Naturalistic Fallacy Examples

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What is an ethical or moral dilemma? How does a moral argument differ from a non-moral one? Discuss the implications of the “naturalistic fallacy” (by which I mean the “is-ought fallacy”).
An ethical dilemma is a situation where a person has to choose between two or more moral imperatives that when acted upon will breach the other moral imperative(s). An example of an ethical dilemma is abortion. Abortion is a topic that is has been debated for many years and will be continue to be discussed in the years to come. The act of ending a pregnancy has invoked debates on a woman’s right and questions about when a fetus becomes a human life. If a pregnancy puts a woman’s life at risk or if a woman chooses not to continue pregnancy for personal reasons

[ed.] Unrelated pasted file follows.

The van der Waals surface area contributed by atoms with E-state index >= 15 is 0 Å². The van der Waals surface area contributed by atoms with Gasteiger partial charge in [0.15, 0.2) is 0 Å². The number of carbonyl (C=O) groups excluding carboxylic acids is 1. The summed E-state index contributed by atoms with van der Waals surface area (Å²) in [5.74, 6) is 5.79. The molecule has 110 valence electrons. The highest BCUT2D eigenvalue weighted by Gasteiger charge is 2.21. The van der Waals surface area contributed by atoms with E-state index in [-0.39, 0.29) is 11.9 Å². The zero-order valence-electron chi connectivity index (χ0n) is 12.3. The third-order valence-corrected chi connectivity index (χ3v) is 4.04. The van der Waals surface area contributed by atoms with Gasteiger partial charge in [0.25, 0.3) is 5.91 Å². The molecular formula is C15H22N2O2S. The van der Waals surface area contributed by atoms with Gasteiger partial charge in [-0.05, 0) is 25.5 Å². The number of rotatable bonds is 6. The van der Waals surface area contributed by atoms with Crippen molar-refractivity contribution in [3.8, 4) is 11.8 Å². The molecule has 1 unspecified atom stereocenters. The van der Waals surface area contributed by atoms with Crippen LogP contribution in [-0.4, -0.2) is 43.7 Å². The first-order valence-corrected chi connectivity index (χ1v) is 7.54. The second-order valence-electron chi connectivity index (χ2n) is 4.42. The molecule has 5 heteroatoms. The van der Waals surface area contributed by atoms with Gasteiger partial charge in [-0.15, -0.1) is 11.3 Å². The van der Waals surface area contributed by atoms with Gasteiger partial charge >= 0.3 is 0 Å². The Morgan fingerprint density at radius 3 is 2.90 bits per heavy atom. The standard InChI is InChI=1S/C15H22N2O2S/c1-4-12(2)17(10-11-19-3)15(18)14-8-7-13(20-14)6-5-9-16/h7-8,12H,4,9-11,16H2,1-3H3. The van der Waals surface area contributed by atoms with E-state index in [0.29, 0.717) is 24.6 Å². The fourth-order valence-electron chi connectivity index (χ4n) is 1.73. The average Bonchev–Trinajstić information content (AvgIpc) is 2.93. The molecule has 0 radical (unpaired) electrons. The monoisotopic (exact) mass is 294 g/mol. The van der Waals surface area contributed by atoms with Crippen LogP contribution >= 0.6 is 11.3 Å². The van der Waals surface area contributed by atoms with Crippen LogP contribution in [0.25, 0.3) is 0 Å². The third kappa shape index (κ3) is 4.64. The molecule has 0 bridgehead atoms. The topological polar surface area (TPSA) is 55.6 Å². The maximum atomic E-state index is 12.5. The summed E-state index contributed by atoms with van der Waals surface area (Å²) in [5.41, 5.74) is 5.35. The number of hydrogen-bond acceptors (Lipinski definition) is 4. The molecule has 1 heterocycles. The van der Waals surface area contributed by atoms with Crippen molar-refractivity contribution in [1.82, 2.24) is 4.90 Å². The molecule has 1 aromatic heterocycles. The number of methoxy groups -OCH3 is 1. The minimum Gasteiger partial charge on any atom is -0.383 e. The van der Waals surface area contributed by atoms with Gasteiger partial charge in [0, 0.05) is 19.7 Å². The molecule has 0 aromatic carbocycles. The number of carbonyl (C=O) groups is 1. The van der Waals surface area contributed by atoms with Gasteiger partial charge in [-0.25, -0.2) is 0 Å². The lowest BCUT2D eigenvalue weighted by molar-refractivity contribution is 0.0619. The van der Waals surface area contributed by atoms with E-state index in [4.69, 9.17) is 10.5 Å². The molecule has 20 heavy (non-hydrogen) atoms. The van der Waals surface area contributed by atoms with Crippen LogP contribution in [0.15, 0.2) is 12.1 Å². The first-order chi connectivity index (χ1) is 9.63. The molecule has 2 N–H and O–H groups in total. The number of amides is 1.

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For instance, doctors should not falsify information during a clinical trial in order to pass a drug. These arguments are centered on a need to adhered to morals rather than with self-interest in mind. Non-moral argument on the other hand is an argument that does not contain a moral premise.
Naturalistic fallacy (“is-ought fallacy”) is the assumption that things should be a certain way because a certain thing is this way. For example, someone might argue that eating candy is harmful for one’s teeth and thus one should prohibit from eating candy. This assumption gives value to the fact that eating candy can harm one’s teeth and assumes that the wellness one’s teeth is a concern, which may not be the case. The is-ought fallacy, proposed by David Hume give rise to the question of how one knows what is of value or what is morally right or should be promoted based on a positive.
With regards to the Kansas City Hyatt disaster, is it unethical for design engineers to not ensure that their designs are followed to the letter? Regardless of your answer, would it be a good idea to add such a requirement to engineering codes? Please reference some law or codes for MI or

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